Linked by Eugenia Loli on Sun 29th Oct 2006 05:58 UTC
Internet & Networking Less than three years after emerging from nowhere, the hot social networking website MySpace is on pace to be worth a whopping $15 billion in just three more years. Or is it? And is the much smaller Facebook really worth the $900 million or more Yahoo is reported to have offered for it? The problem, say Wharton experts, is a dearth of information -- including data on expected revenue generation and cost structure -- to plug into the standard valuation models.
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True value.....
by dnstest on Mon 30th Oct 2006 11:28 UTC
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Who's to say that any of this will be worth anything in a few years? Is it guaranteed they will stay on top, or will the next big thing come around? The only value of networking sites is their advertising potential, beyond that they have no value. Their success is due to a trend, not a stable and certain market demand. Not only that, there is nothing non-reproducable or exclusive to their product.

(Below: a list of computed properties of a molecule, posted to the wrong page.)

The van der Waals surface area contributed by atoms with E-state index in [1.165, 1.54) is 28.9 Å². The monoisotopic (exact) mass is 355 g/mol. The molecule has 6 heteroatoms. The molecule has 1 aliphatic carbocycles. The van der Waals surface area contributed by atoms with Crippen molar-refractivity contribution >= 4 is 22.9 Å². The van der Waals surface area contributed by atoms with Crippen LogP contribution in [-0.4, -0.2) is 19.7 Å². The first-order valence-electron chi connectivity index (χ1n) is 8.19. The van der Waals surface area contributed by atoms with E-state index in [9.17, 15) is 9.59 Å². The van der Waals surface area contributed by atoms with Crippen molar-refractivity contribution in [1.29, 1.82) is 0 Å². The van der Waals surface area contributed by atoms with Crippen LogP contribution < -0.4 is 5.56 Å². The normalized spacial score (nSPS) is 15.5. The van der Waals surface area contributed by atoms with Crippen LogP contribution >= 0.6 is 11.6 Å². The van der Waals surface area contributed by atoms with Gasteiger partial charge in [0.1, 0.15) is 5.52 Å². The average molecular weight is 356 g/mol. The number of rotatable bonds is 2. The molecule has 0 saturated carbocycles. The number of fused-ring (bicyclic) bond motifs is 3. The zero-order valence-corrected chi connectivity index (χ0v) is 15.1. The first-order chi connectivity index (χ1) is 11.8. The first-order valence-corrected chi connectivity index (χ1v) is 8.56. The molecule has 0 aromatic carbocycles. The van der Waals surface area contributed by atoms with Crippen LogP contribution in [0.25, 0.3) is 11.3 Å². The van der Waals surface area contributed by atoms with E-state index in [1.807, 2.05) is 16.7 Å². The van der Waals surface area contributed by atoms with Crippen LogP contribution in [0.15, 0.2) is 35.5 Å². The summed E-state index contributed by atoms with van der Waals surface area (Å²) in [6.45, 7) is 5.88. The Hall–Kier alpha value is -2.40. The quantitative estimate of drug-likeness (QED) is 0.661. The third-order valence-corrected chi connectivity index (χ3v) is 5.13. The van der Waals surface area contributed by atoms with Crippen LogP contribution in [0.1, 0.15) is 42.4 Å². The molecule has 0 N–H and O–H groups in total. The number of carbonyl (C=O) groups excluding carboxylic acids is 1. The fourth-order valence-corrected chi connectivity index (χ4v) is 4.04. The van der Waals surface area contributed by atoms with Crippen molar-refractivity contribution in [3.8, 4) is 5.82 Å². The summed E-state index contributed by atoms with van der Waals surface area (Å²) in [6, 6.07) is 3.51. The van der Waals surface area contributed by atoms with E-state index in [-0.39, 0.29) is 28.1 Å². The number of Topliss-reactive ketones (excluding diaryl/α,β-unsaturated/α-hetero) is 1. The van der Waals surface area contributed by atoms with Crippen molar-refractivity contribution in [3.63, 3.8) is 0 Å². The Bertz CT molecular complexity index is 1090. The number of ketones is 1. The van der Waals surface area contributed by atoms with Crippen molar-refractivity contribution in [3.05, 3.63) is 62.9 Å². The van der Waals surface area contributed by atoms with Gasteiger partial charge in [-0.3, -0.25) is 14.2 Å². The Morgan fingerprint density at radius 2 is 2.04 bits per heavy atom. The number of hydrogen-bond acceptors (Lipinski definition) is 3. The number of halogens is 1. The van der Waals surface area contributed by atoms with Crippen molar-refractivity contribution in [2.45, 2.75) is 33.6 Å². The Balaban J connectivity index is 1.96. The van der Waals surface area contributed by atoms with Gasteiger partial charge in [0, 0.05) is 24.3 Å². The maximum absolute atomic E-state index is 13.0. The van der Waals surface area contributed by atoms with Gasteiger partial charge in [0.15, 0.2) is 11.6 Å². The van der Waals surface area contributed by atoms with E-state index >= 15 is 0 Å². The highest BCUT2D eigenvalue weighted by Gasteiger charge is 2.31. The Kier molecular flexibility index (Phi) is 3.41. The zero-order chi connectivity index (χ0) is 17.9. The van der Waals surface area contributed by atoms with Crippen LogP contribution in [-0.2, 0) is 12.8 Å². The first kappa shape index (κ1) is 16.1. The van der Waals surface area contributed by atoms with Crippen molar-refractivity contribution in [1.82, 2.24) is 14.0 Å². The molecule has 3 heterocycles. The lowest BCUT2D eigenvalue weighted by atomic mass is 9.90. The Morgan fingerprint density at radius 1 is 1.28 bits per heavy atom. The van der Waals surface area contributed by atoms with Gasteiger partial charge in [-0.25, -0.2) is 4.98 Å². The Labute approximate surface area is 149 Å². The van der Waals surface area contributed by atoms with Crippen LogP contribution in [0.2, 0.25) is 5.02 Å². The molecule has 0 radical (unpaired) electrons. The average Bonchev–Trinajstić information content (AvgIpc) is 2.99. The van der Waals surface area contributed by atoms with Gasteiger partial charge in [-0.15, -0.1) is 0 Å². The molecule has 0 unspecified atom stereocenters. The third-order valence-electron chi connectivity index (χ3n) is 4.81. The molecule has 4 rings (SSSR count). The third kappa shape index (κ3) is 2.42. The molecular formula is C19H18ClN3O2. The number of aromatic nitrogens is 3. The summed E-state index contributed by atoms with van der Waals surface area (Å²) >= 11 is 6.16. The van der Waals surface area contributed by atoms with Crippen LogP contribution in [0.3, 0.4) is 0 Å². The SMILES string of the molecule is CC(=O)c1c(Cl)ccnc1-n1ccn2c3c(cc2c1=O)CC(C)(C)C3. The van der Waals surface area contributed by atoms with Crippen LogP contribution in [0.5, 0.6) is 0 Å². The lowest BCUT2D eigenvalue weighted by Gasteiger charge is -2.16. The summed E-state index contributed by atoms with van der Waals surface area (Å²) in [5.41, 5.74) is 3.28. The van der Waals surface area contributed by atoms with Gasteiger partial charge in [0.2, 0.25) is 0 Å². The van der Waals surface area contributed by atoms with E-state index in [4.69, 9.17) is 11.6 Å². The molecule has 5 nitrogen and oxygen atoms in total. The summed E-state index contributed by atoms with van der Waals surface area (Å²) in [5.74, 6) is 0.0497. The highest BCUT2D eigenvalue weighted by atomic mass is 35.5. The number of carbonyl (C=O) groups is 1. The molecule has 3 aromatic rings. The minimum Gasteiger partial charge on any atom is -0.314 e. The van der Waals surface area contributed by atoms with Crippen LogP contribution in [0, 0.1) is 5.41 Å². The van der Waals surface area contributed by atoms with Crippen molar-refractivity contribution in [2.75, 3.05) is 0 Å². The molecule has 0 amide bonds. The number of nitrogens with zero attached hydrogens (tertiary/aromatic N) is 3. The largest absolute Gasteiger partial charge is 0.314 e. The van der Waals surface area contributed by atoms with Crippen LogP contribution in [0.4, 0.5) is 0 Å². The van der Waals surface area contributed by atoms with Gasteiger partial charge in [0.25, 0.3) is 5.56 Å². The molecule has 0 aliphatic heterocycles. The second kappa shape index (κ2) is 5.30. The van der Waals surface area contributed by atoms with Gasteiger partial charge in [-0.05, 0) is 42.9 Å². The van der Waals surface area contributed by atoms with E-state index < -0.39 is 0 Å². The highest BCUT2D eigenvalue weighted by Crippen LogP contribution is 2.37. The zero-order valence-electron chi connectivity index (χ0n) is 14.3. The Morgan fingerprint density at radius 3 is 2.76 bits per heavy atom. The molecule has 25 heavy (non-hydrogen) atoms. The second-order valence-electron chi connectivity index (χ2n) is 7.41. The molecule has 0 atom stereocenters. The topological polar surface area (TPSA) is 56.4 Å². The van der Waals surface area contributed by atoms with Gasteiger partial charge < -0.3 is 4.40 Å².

Google is the essense of Tech Boom/Tech Crash 2.0. Parts of their business model are going well, but others don't make any sense. The valuation of YouTube when they purchased it is a joke.

Computers are real commodities, so is steel, lumber and refrigerators. Internet access is a service, along with web-based enterprises that do not sell a physical product. For the life of me, I do not get how the stock market and investors place so much value on the intangible.

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